Michel Gondry (1963) - French filmmaker and video-wizard. Outer: Grandfather invented one of the first synthesizers, while his father sold electric guitars, and was also a computer programmer. Mother was an accomplished pianist. Middle-class upbringing. His family was very tuned into pop music, and he initially wanted to be a painter or inventor. Received extensive art school training, although was only able to get a low-level job in a calendar company from it, while playing drums in a geek-pop band called Oui Oui, at night. Began his filmmaking with promotional videos for the band, showing a flair for the highly unusual, and ultimately turned to TV commercials and musical videos, when his trickery came to the attention of others. In 1991, had a son, Paul, who would eventually collaborate with him. 3 years later, he moved to London, and worked in advertising, which taught him how to tell stories in a half minute or less. Had a productive relationship with the Icelandic singer Bjork, collaborating on a half dozen videos, and was soon in demand by artists around the world, as well as global merchandising companies. Evincing brilliant mechanical skills that could create virtually any illusion, he became a highly sought-after technician, while his work proved to be fodder for numerous special effects makers, trying to duplicate his outlandish inventiveness, or figure out just how he did it. In 1997, he moved to NY and eventually, he went into filmmaking himself, beginning with Human Nature, in 2002, employing the same off-beat sensibilities and strange storylines that marked his earlier work, while developing his narrative skills to match them, although it never reached its public. Fared better with Eternal Sunshine of the Spotless Mind, in which the memories of a failed couple are erased, and then followed it up with The Science of Sleep, once again plumbing his own failed relationships. Created an autobiographical DVD called, “I’ve Been 12 Forever,” while slowly putting more and more of himself into each of his succeeding works, working on several of them at the same time. Inner: A romantic and child at heart, using his emotions to dictate filmic storylines. Extremely inventive, with a charming feel for imagery and a great delight in trompe d’oeil effects. Largely low-tech, he eschews computer-generated effects in preference for imaginative four dimensional solutions. Liquid light lifetime of building on his earlier oeuvre so that his talents are more solidly supported by the public, allowing him the freedom to continue creating without bankrupting his preternatural gifts. Georges Méliès (1861-1938) - French filmmaker. Outer: Son of a wealthy footwear manufacturer. Expected to enter the family business, but showed an early talent for the arts. Served in the French infantry as a corporal, then enrolled at the Ecole des Beaux-Arts against his father’s wishes, who made him work at the family plant as a mechanic. Went to London in his early 20s, continued his art studies, worked in a large store, and was enthralled by the stage presentation of conjurers that he witnessed. Returned to Paris and became a professional magician, while also doing caricatures for a satirical publication under the name, Geo Smile. Married in his mid-20s, 2 children. After his father’s retirement, he took over the business with his brother, but when the widow of magician Robert Houdin, a past-life wife of his, put up his theater for sale, he sold his shares to his brother and bought it, becoming manager director of the Theatre Robert-Houdin in his late 20s, and quickly establishing a reputation for fascinating showmanship. Became entranced with the new medium of movies, which fit in with his magic lantern stage illusions, and began showing film as part of his shows, initially commonplace events, then after an accidental discovery, optical illusions. Called his production company Star Film. Experimented with cameras, designed his own sets, and built his own glass-enclosed studio, Europe’s first. Extremely innovative with the camera, virtually inventing all its early tricks. Created over 400 films, all around themes of illusions. His best known work was A Trip to the Moon, made in 1902. Set up an American branch with his brother, but the audience for his trick films soon grew tired of the novelty, and he lost most of his money. Got into debt, sold his estate, and was eventually forced out of business because of the commercialism of the new industry. Went back to performing his old magic show, but that too failed, and he was forced to declare bankruptcy in 1923. The Theatre Robert-Houdin was demolished, and he became manager of a worker’s theater in the Saar, during which time his wife died. Chanced on Jeanne d’Alcy, a former star of his productions who ran a concession stand in a Montparnasse railway station, married her in 1926, and ran the stand with her. Towards the end of his life he was recognized for his early contributions and was given a rent-free apartment, where he spent his last few years. Inner: Born showman, with a gift for recognizing the truly magical in all he did. Highly imaginative risk-taker and illusionist, although ultimately undone by his own illusions surrounding his audience. Illusory lifetime of secretly equating art and innovation with ultimate financial failure, a position he would try to work through in his succeeding go-round in this series. Jean-Eugene Robert-Houdin (1805-1871) - French magician. Outer: Father was a watchmaker, received a good education at the College of Orleans, although he saw school as a prison. Trained in his sire’s profession, which bored him, thanks to a far greater interest in magic from early childhood onwards. Worked on mechanical devices in Paris, and appeared on stage in evening clothes, rather than in wizard costumes, as was the custom, in an attempt to demystify his art and serve as an accessible entertainer. Employed common objects to create optical illusions, for the same reason. Spent a decade at the Palais-Royal, beginning in 1845, and married the daughter of a celebrated watchmaker. First magician to use the new medium of electricity, in keeping with his ongoing predilection for exploring the latest technology to enhance his magical arsenal. His success allowed him to have his own theater, the Theatre Robert-Houdin, which was specifically geared for his performances. Invented the floating boy trick, through hidden metal supports. Sent to Algeria in 1856 by the French government to expose dervishes by copying their feats, and also wrote about his art, explaining the feats of his predecessors, in his ongoing role as both teacher and entertainer. His name was adopted by mega-magician Harry Houdini (Tony Curtis) when the latter began his storied stage career. Considered the father of modern stage illusionists. His widow ultimately sold his theater to a later incarnation of himself, in a final trick on his part. Wrote his auto-biography in 1857 and two books on prestidigitation. Inner: Highly innovative, with a watchmaker’s sense of precision, timing and mechanics, and a fascination for all things mechanical. Educational illusionist, eager to teach as well as perform. Alakazam lifetime of serving as the father/teacher/exemplar of his future incarnations in this series, allowing him to directly hand over his venue to himself the next time around, in what may have been his most magical act of all.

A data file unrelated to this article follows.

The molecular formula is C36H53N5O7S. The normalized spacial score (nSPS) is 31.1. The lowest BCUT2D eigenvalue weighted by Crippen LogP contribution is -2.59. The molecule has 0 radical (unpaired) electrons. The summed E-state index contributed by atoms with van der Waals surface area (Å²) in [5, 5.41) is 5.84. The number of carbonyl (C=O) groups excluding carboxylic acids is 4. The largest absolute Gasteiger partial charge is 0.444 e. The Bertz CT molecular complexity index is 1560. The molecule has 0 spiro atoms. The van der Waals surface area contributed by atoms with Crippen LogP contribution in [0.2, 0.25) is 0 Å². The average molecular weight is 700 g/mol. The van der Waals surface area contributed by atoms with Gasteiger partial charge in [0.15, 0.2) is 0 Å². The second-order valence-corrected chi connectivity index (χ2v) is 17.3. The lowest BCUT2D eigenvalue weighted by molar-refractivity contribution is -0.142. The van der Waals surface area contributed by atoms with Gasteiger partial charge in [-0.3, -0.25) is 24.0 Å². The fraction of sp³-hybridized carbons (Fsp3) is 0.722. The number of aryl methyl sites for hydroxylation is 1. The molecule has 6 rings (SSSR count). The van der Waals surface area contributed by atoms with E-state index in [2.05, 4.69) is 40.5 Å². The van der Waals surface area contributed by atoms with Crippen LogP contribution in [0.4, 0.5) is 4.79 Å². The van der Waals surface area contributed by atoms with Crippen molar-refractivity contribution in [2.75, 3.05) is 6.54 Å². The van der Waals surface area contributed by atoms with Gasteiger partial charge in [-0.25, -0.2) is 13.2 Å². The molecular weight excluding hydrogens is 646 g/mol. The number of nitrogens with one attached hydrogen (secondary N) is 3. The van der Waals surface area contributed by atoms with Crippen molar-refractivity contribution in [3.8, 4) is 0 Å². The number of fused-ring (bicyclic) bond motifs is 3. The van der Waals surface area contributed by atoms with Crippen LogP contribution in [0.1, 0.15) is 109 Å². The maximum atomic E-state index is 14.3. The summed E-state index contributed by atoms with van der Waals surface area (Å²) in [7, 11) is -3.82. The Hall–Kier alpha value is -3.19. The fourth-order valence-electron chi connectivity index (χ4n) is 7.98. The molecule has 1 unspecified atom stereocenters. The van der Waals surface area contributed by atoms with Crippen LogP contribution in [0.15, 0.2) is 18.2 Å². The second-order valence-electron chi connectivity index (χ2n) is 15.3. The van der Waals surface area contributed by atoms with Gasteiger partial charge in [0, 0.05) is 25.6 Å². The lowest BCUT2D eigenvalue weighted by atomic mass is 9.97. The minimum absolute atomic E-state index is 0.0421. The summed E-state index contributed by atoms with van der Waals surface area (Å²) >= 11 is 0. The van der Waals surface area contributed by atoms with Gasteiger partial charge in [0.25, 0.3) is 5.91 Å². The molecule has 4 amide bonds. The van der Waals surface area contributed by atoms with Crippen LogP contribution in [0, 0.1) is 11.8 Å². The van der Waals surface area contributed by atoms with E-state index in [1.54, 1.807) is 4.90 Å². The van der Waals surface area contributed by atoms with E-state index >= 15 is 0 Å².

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PATHWAY OF THE ARTIST AS BRISTLING BRUSHMAN: